After putting it off for some time, I finally decided to revamp my personal website. I had a few goals in mind when I started, mainly:
- Switch from using Jekyll to Hugo for static site generation
- Move from AWS to GCP for hosting
- Define all the infrastructure as code using Terraform
- Automate the build/deploy process with CI/CD
The result being a highly available, fault tolerant, reproducible website that is easily deployed and almost free to host. I couldn’t find any other examples of someone doing something similar to this using the same stack, so I decided to write up the process myself for my own reference as well as for others.
Static Site Generation
Static site generators are great for websites that don’t have a need for dynamic content or user input. By doing away with a database and not generating content for each request you can increase site load times and security while being able to handle large amounts of traffic with relatively little infrastructure compared to a dynamic site. For more details, there is a great introduction to static site generators here.
Originally I was using Jekyll when I first set up my site. Jekyll is arguably the most popular static site generator around at the time of writing this and has a large community with a wide variety of plugins and themes. Despite Jekyll being a popular option, it seemed to have many features that I really didn’t need that made it significantly more complicated to setup and use. After some searching I came across Hugo, a static site generator written in Go. Hugo seemed like an attractive alternative to Jekyll as it was simple to setup and deploy, fast, and was written in a language I was familiar with.
There are lots of options when it comes to hosting a static website including free ones like GitHub Pages. While this is a great easy to use option, I wanted something that I had more control over as well as an excuse to use and learn new platforms.
For a long time I used a method similar to the one described here to host my site on Amazon Web Services (AWS) in an S3 bucket. While this proved to be a cheap and reliable method, I started to get curious about what options were out there.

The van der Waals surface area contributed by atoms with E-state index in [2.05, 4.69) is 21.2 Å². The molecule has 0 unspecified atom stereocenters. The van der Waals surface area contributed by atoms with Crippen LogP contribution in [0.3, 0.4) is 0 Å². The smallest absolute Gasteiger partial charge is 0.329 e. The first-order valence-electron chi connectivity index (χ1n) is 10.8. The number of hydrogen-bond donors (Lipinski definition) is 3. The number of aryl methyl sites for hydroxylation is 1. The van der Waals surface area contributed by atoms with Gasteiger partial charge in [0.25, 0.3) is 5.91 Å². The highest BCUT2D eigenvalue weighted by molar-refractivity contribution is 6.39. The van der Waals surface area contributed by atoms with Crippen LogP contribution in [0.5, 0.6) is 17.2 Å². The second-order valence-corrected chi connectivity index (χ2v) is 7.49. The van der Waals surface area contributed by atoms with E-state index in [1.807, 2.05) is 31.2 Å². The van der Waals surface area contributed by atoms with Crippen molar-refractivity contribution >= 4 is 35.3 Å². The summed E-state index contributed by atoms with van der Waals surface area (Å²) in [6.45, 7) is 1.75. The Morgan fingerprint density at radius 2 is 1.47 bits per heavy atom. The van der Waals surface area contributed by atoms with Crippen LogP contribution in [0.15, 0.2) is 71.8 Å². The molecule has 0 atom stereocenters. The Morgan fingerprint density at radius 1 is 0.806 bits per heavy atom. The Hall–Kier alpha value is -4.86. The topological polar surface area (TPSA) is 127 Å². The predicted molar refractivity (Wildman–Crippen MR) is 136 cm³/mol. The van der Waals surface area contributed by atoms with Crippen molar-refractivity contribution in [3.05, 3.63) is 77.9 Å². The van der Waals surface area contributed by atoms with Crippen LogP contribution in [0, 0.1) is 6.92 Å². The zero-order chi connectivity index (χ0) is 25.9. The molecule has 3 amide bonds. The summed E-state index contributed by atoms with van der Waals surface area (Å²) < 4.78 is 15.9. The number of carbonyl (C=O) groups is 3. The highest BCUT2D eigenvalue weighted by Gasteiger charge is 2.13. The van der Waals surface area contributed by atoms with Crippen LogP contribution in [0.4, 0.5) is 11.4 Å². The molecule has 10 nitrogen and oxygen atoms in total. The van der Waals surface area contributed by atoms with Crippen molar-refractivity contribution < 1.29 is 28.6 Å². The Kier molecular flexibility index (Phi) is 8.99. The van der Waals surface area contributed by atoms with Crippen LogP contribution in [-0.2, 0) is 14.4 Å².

Since I was already familiar with what AWS had to offer, I decided to take a look to see if Google Cloud Platform (GCP) had any similar offerings. Compared to the flood of blog posts and guides for setting up a static site hosted with S3, there was relatively little information on doing the same with GCP. Google itself has a nice overview of the process that served as a basic guide, but it seemed that for the rest of my goals (configuration management, infrastructure as code, and HTTPS setup) I was on my own.
Infrastructure As Code
The concept of infrastructure as code (IAC) is being adopted by more and more organizations today, and for good reason. With IAC your hardware is defined in software, allowing you to take advantage of the best of software development practices and tooling. Imagine being able to define your entire environment’s hardware stack in a .json file while using version control like Git for change tracking and releases. This is just one of the great things IAC has to offer. For a great look at some more benefits, AgileBits has a great blog post about using IAC in their recent environment upgrades.
My tool of choice for this will be Terraform, a great tool by the folks at HashiCorp (as if they make any other kind). Terrafrom allows you to define your infrastructure as code and deploy to a variety of cloud environments or providers as they are referred to in Terraform. Getting started with Terraform is beyond the scope of what I am going to cover here, but there is a great series of blog posts written by the folks at Gruntwork that will help get you started. This series of posts was also the basis for a book by the same author called Terraform: Up & Running which I highly recommend.
With the plans set for hosting my static site on GCP while using Terraform to define all of the infrastructure, I needed a reliable and automated way to makes changes to both the content and the configuration of the site. This is where CI/CD steps in.
CI/CD stands for continuous integration (CI) and continuous deployment (CD) respectively, and are common DevOps practices. CI encourages rapid changes merged into the main codebase as often as possible. These changes are then validated by a suite of automated builds and tests to validate the changes. With CD, if these changes are successfully validated by your tests, they are automatically pushed to your production environment without further manual intervention. As you might see, complete test coverage of your code is extremely important in this scenario.
Properly implemented, these two practices can lead to fewer bugs, faster release cycles, and when paired with versioning control such as Git, change/release tracking for each update made to the codebase.
Putting It All Together
So far I’ve outlined what my goals were for this project as well as the tools I needed, giving a little insight into my decision making process along the way. In Part II of this series, I will get into more specifics of the implementation as well as provide code samples for my infrastructure and provide some Terraform modules to make the process easier. Stay tuned!
Author Jacob Pleiness